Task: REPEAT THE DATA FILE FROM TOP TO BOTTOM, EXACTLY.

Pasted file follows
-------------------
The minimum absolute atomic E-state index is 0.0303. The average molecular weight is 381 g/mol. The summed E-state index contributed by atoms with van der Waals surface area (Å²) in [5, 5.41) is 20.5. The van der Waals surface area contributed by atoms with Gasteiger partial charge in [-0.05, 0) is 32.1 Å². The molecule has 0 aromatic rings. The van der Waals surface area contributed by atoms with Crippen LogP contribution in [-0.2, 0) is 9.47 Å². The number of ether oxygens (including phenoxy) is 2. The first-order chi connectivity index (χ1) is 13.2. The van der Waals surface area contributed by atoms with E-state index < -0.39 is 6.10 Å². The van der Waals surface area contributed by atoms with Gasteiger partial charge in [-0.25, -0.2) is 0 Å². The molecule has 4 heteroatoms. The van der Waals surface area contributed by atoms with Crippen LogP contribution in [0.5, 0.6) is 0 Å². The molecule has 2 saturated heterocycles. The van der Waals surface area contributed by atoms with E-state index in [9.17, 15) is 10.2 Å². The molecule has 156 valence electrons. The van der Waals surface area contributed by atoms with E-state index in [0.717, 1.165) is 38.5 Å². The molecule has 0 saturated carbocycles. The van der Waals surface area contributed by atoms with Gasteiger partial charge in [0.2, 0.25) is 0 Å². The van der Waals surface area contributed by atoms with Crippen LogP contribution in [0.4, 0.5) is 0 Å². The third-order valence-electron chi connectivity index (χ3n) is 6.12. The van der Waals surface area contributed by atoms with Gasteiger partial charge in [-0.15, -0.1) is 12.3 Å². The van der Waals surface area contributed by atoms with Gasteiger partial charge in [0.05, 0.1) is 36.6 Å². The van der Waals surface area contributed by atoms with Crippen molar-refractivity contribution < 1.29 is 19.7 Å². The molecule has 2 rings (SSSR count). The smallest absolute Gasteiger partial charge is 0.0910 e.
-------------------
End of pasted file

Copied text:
The minimum absolute atomic E-state index is 0.0303. The average molecular weight is 381 g/mol. The summed E-state index contributed by atoms with van der Waals surface area (Å²) in [5, 5.41) is 20.5. The van der Waals surface area contributed by atoms with Gasteiger partial charge in [-0.05, 0) is 32.1 Å². The molecule has 0 aromatic rings. The van der Waals surface area contributed by atoms with Crippen LogP contribution in [-0.2, 0) is 9.47 Å². The number of ether oxygens (including phenoxy) is 2. The first-order chi connectivity index (χ1) is 13.2. The van der Waals surface area contributed by atoms with E-state index < -0.39 is 6.10 Å². The van der Waals surface area contributed by atoms with Gasteiger partial charge in [-0.25, -0.2) is 0 Å². The molecule has 4 heteroatoms. The van der Waals surface area contributed by atoms with Crippen LogP contribution in [0.5, 0.6) is 0 Å². The molecule has 2 saturated heterocycles. The van der Waals surface area contributed by atoms with E-state index in [9.17, 15) is 10.2 Å². The molecule has 156 valence electrons. The van der Waals surface area contributed by atoms with E-state index in [0.717, 1.165) is 38.5 Å². The molecule has 0 saturated carbocycles. The van der Waals surface area contributed by atoms with Gasteiger partial charge in [0.2, 0.25) is 0 Å². The van der Waals surface area contributed by atoms with Crippen LogP contribution in [0.4, 0.5) is 0 Å². The third-order valence-electron chi connectivity index (χ3n) is 6.12. The van der Waals surface area contributed by atoms with Gasteiger partial charge in [-0.15, -0.1) is 12.3 Å². The van der Waals surface area contributed by atoms with Gasteiger partial charge in [0.05, 0.1) is 36.6 Å². The van der Waals surface area contributed by atoms with Crippen molar-refractivity contribution < 1.29 is 19.7 Å². The molecule has 2 rings (SSSR count). The smallest absolute Gasteiger partial charge is 0.0910 e.